[IMGCAP(1)]Here’s a scenario that occurs in too many firms. Does it sound familiar to you?

You’ve been elected to be the lead on an important firm initiative. All the partners and leaders agree that it is an important change that needs to be made. They commit to supporting you and helping with whatever you need. All agree that success will require input from everyone. So you hesitatingly accept the role, hoping they really mean what they say about supporting you. If they aren’t serious, it will be a tremendous waste of time you don’t have and it will lead to frustration you don’t need. 

Your first step in the plan is to secure initial information from each partner. You send an email with your request. Several days pass and you receive no responses. You send a reminder email and you finally get a couple of responses. The rest are silent. You make one more effort by visiting each partner, verifying they received your original request and your reminder. All admit they received it, but all were unable to respond for good reasons. Each promises to get the information you need by the end of the week. Now all you can do is hope.

It’s now Monday of the following week and only one other person responded to your request. So that’s the result so far—wasted time and more frustration—exactly what you didn’t want. What happened to the importance of the initiative? What happened to all of the committed support that you were promised?

If you’ve experienced this scenario before, I apologize for resurrecting all those unpleasant feelings. It’s no wonder that you and others resist assuming leadership roles in your firm. This is a perfect case that demonstrates how difficult it is to lead when you have no followers.

So how do you prevent this scenario from recurring time after time? Certainly leadership development is important, but since everyone can't be a leader all the time, it is important that your firm’s leaders also know how to be led. When someone else is leading, how do you react? Do you fall in line to be an encouraging supporter? Or do you find fault, criticize and generally resist the leadership of another?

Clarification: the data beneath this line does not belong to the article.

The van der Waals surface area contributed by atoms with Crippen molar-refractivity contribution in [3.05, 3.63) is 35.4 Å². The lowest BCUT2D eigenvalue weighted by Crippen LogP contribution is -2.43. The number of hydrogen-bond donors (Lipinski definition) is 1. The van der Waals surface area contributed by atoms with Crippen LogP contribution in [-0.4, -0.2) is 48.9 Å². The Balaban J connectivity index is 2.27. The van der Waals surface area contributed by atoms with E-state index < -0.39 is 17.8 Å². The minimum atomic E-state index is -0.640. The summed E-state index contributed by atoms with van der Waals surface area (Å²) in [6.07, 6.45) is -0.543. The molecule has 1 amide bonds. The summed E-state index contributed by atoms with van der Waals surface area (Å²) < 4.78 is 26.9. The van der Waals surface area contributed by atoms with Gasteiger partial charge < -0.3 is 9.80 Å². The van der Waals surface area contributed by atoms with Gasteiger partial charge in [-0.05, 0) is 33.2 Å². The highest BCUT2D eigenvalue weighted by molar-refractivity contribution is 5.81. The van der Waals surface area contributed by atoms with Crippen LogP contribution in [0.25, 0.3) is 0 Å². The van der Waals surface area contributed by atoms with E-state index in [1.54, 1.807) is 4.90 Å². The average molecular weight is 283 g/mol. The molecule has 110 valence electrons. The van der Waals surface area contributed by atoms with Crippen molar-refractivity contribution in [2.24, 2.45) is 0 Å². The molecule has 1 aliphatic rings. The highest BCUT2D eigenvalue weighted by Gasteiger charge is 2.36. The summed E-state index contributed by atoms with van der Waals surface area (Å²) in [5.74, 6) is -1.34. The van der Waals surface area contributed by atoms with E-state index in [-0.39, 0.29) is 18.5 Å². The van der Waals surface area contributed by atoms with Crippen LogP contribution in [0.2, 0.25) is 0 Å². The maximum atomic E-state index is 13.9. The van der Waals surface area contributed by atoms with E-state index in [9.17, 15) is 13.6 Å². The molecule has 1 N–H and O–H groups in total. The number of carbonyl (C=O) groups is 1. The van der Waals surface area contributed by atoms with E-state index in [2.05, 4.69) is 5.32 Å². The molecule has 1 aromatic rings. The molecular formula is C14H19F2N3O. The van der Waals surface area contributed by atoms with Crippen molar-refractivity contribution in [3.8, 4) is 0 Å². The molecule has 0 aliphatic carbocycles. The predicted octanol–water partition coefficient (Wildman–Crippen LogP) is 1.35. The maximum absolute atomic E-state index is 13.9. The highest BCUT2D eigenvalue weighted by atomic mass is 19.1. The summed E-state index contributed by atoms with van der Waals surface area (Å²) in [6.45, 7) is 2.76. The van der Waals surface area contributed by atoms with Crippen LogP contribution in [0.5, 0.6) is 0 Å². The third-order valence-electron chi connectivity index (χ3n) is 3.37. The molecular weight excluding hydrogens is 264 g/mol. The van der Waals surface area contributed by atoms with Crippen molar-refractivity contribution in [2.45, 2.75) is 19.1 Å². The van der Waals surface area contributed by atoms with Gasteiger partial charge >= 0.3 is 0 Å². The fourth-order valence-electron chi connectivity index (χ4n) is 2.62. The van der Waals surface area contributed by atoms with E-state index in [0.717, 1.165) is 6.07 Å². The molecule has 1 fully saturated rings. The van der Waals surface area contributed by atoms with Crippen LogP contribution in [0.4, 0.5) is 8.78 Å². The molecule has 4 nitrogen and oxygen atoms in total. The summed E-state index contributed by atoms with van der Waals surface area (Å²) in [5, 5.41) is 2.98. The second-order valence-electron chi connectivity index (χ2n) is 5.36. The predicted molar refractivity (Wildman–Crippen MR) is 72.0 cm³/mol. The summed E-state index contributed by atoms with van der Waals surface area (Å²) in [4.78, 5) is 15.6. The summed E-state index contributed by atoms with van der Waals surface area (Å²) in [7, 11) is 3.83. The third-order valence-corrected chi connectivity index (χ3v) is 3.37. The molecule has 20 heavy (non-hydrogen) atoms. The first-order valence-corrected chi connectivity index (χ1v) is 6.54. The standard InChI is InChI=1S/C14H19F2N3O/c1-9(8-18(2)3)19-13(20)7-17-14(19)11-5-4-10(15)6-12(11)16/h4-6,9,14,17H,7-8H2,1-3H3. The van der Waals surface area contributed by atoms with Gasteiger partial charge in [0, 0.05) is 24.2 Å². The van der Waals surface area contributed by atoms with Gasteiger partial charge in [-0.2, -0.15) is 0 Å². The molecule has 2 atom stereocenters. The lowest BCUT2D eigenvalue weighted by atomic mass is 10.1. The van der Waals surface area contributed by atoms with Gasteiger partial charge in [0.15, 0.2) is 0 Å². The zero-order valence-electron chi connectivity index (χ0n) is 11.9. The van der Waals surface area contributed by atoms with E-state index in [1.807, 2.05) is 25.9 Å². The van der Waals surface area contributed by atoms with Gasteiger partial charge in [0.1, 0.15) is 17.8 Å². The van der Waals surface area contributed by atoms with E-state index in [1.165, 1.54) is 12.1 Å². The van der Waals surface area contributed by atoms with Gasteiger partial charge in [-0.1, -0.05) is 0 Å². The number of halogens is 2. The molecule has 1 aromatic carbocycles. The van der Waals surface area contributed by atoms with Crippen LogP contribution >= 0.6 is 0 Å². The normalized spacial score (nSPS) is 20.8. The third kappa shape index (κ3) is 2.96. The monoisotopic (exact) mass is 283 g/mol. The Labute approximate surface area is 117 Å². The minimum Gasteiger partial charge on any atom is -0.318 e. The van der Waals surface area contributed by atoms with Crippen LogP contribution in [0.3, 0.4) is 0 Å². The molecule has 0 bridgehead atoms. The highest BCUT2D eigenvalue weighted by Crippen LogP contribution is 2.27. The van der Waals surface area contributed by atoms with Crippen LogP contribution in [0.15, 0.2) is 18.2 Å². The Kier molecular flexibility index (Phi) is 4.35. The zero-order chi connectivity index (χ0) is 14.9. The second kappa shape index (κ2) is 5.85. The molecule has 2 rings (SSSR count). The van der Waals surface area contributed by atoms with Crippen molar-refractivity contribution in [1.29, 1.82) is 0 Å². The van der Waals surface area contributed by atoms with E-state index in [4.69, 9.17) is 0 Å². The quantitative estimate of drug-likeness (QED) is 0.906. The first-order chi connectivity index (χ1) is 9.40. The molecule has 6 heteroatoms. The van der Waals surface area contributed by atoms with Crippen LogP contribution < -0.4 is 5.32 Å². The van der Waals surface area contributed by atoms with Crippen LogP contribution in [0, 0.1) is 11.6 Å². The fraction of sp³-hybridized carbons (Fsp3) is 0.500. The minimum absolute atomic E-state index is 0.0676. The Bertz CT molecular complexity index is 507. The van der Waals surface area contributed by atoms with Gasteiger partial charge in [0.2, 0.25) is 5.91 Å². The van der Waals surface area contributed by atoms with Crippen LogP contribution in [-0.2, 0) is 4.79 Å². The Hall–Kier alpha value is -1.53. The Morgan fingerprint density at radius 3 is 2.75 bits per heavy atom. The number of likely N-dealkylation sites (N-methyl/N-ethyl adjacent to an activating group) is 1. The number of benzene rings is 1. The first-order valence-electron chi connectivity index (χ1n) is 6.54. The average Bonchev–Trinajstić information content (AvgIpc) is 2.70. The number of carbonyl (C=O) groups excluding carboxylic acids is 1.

Partners often describe their frustration with how their colleagues and others will stand at bay, unwilling to get involved, unwilling to support or get behind an important effort for the sake of staff, clients or the firm. Here are a few tips for improving the chances for meaningful change—whether you are leading or being led.

When You’re the Leader
In order to prevent the failed scenario above from happening the next time you assume a leadership role, consider these suggestions before accepting.

• Commit first to bringing a plan of execution with responsibilities, dates and timeline to the group for approval. This reduces the blind “just let me know what you need” response to an unknown commitment. If the change is strategic, it warrants this kind of planning.

• Ask for two others who will serve on a design and execution team with you. With more people, it’s harder to put off requests to follow through. If the initiative is really strategic, it warrants this kind of attention.

• Ask the group what you should do if someone is lagging behind on following through. They will likely give you permission to be direct with your expectations. Having had the conversation puts everyone on notice that you will take the implementation seriously. Again, if the change is strategic, it requires this kind of authority.

When You’re the Follower
If you’re a follower, be a strong supporter of the champion.

• Put forth effort to understand, cooperate and follow through on their direction. They have a plan and need you to execute.

• Give good feedback about your perspective and observations. They often can't see everything clearly and may miss something you see or can anticipate.

• Be in regular communication with them, updating your progress and addressing any problems that you encounter. Don't be passive, communicating only when asked.

This proactive support approach is especially powerful when you are more seasoned than the one leading. Your juniors can gain as much from you following their lead as they can when you are leading.

Whether you are the leader or the follower, you have an important role in achieving the desired changes. Things change when you take responsibility for your role and expect others to do so as well.
Successful change initiatives are essential to growing firms. If you want to learn more, I will be co-presenting Why Your Firm Resists Change (and what to do about it) at the Growth and Profitability Summit this fall.

Guy Gage, LPC, CPT, is the owner of PartnersCoach, a coaching and consulting firm to professionals in private practice. He recently launched Partner-Pipeline, a new program for professional development that is designed to cultivate and develop the characteristics of high contributing partners. Guy will be leading his pre-conference workshop at this year’s Growth & Profitability Summit on November 2.

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